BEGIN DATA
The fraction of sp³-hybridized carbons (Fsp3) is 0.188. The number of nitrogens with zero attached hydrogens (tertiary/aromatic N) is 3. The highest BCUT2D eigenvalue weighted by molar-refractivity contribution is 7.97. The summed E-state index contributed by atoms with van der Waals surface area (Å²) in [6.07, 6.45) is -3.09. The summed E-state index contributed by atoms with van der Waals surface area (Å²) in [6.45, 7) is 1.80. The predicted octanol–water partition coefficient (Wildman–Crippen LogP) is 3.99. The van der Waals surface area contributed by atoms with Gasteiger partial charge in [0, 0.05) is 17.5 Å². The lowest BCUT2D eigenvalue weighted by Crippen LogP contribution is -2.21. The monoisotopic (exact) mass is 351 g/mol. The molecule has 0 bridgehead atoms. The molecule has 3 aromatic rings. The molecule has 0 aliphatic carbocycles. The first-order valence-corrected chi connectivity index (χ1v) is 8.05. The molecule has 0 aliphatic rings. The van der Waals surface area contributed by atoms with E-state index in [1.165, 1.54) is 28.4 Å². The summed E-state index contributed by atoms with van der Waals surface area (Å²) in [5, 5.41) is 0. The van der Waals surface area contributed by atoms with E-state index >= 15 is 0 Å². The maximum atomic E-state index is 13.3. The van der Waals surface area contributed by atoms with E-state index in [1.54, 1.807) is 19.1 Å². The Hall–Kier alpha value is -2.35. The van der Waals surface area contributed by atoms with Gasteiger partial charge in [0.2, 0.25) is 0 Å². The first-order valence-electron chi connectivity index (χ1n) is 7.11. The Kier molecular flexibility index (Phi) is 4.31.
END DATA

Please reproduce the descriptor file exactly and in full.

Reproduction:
The fraction of sp³-hybridized carbons (Fsp3) is 0.188. The number of nitrogens with zero attached hydrogens (tertiary/aromatic N) is 3. The highest BCUT2D eigenvalue weighted by molar-refractivity contribution is 7.97. The summed E-state index contributed by atoms with van der Waals surface area (Å²) in [6.07, 6.45) is -3.09. The summed E-state index contributed by atoms with van der Waals surface area (Å²) in [6.45, 7) is 1.80. The predicted octanol–water partition coefficient (Wildman–Crippen LogP) is 3.99. The van der Waals surface area contributed by atoms with Gasteiger partial charge in [0, 0.05) is 17.5 Å². The lowest BCUT2D eigenvalue weighted by Crippen LogP contribution is -2.21. The monoisotopic (exact) mass is 351 g/mol. The molecule has 0 bridgehead atoms. The molecule has 3 aromatic rings. The molecule has 0 aliphatic carbocycles. The first-order valence-corrected chi connectivity index (χ1v) is 8.05. The molecule has 0 aliphatic rings. The van der Waals surface area contributed by atoms with E-state index in [1.165, 1.54) is 28.4 Å². The summed E-state index contributed by atoms with van der Waals surface area (Å²) in [5, 5.41) is 0. The van der Waals surface area contributed by atoms with E-state index >= 15 is 0 Å². The maximum atomic E-state index is 13.3. The van der Waals surface area contributed by atoms with E-state index in [1.54, 1.807) is 19.1 Å². The Hall–Kier alpha value is -2.35. The van der Waals surface area contributed by atoms with Gasteiger partial charge in [0.2, 0.25) is 0 Å². The first-order valence-electron chi connectivity index (χ1n) is 7.11. The Kier molecular flexibility index (Phi) is 4.31.